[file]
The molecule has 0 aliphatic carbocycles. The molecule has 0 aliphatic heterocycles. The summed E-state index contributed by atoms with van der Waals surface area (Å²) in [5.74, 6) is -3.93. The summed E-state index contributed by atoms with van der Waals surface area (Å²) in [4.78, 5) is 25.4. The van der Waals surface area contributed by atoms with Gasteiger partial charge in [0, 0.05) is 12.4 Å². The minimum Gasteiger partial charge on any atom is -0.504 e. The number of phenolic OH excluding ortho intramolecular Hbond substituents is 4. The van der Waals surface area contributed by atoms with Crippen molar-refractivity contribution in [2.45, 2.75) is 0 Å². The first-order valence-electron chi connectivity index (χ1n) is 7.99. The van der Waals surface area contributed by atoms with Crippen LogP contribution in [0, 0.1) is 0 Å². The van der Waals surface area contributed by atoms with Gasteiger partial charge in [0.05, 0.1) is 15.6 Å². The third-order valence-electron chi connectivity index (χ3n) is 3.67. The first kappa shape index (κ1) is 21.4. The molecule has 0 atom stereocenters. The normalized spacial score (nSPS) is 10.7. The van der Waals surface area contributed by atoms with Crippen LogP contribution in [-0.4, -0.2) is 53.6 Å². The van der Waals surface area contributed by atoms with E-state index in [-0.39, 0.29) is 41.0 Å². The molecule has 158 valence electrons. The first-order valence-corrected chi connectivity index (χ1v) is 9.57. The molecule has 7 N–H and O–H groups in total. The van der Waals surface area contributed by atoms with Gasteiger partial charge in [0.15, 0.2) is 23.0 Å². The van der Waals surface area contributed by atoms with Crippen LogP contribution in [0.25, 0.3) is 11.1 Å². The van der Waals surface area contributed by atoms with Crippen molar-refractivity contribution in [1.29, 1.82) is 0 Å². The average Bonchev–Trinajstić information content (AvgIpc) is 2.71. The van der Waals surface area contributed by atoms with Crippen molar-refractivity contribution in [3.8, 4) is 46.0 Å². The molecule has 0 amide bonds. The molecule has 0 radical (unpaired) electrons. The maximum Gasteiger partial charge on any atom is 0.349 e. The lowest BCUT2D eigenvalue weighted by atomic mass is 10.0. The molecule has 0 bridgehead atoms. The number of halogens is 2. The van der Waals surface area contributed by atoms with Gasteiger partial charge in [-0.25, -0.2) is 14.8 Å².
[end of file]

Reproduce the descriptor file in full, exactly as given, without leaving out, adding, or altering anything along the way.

The molecule has 0 aliphatic carbocycles. The molecule has 0 aliphatic heterocycles. The summed E-state index contributed by atoms with van der Waals surface area (Å²) in [5.74, 6) is -3.93. The summed E-state index contributed by atoms with van der Waals surface area (Å²) in [4.78, 5) is 25.4. The van der Waals surface area contributed by atoms with Gasteiger partial charge in [0, 0.05) is 12.4 Å². The minimum Gasteiger partial charge on any atom is -0.504 e. The number of phenolic OH excluding ortho intramolecular Hbond substituents is 4. The van der Waals surface area contributed by atoms with Crippen molar-refractivity contribution in [2.45, 2.75) is 0 Å². The first-order valence-electron chi connectivity index (χ1n) is 7.99. The van der Waals surface area contributed by atoms with Crippen LogP contribution in [0, 0.1) is 0 Å². The van der Waals surface area contributed by atoms with Gasteiger partial charge in [0.05, 0.1) is 15.6 Å². The third-order valence-electron chi connectivity index (χ3n) is 3.67. The first kappa shape index (κ1) is 21.4. The molecule has 0 atom stereocenters. The normalized spacial score (nSPS) is 10.7. The van der Waals surface area contributed by atoms with Crippen LogP contribution in [-0.4, -0.2) is 53.6 Å². The van der Waals surface area contributed by atoms with E-state index in [-0.39, 0.29) is 41.0 Å². The molecule has 158 valence electrons. The first-order valence-corrected chi connectivity index (χ1v) is 9.57. The molecule has 7 N–H and O–H groups in total. The van der Waals surface area contributed by atoms with Gasteiger partial charge in [0.15, 0.2) is 23.0 Å². The van der Waals surface area contributed by atoms with Crippen LogP contribution in [0.25, 0.3) is 11.1 Å². The van der Waals surface area contributed by atoms with Crippen molar-refractivity contribution in [1.29, 1.82) is 0 Å². The average Bonchev–Trinajstić information content (AvgIpc) is 2.71. The van der Waals surface area contributed by atoms with Crippen molar-refractivity contribution in [3.8, 4) is 46.0 Å². The molecule has 0 amide bonds. The molecule has 0 radical (unpaired) electrons. The maximum Gasteiger partial charge on any atom is 0.349 e. The lowest BCUT2D eigenvalue weighted by atomic mass is 10.0. The molecule has 0 bridgehead atoms. The number of halogens is 2. The van der Waals surface area contributed by atoms with Gasteiger partial charge in [-0.25, -0.2) is 14.8 Å².